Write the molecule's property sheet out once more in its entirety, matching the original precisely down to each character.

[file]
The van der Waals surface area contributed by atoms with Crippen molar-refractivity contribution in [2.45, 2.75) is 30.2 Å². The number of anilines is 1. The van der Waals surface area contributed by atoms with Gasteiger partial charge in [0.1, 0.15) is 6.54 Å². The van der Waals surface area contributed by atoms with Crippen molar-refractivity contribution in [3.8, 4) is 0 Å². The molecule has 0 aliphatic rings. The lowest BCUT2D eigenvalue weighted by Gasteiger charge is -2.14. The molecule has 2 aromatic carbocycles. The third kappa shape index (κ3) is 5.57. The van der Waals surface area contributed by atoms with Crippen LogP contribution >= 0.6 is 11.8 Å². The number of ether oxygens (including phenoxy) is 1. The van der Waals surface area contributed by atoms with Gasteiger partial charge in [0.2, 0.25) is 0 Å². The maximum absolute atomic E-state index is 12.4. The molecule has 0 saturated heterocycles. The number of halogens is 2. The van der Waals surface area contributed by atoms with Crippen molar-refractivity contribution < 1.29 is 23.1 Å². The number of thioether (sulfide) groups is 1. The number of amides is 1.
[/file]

The van der Waals surface area contributed by atoms with Crippen molar-refractivity contribution in [2.45, 2.75) is 30.2 Å². The number of anilines is 1. The van der Waals surface area contributed by atoms with Gasteiger partial charge in [0.1, 0.15) is 6.54 Å². The van der Waals surface area contributed by atoms with Crippen molar-refractivity contribution in [3.8, 4) is 0 Å². The molecule has 0 aliphatic rings. The lowest BCUT2D eigenvalue weighted by Gasteiger charge is -2.14. The molecule has 2 aromatic carbocycles. The third kappa shape index (κ3) is 5.57. The van der Waals surface area contributed by atoms with Crippen LogP contribution >= 0.6 is 11.8 Å². The number of ether oxygens (including phenoxy) is 1. The van der Waals surface area contributed by atoms with Gasteiger partial charge in [0.2, 0.25) is 0 Å². The maximum absolute atomic E-state index is 12.4. The molecule has 0 saturated heterocycles. The number of halogens is 2. The van der Waals surface area contributed by atoms with Crippen molar-refractivity contribution < 1.29 is 23.1 Å². The number of thioether (sulfide) groups is 1. The number of amides is 1.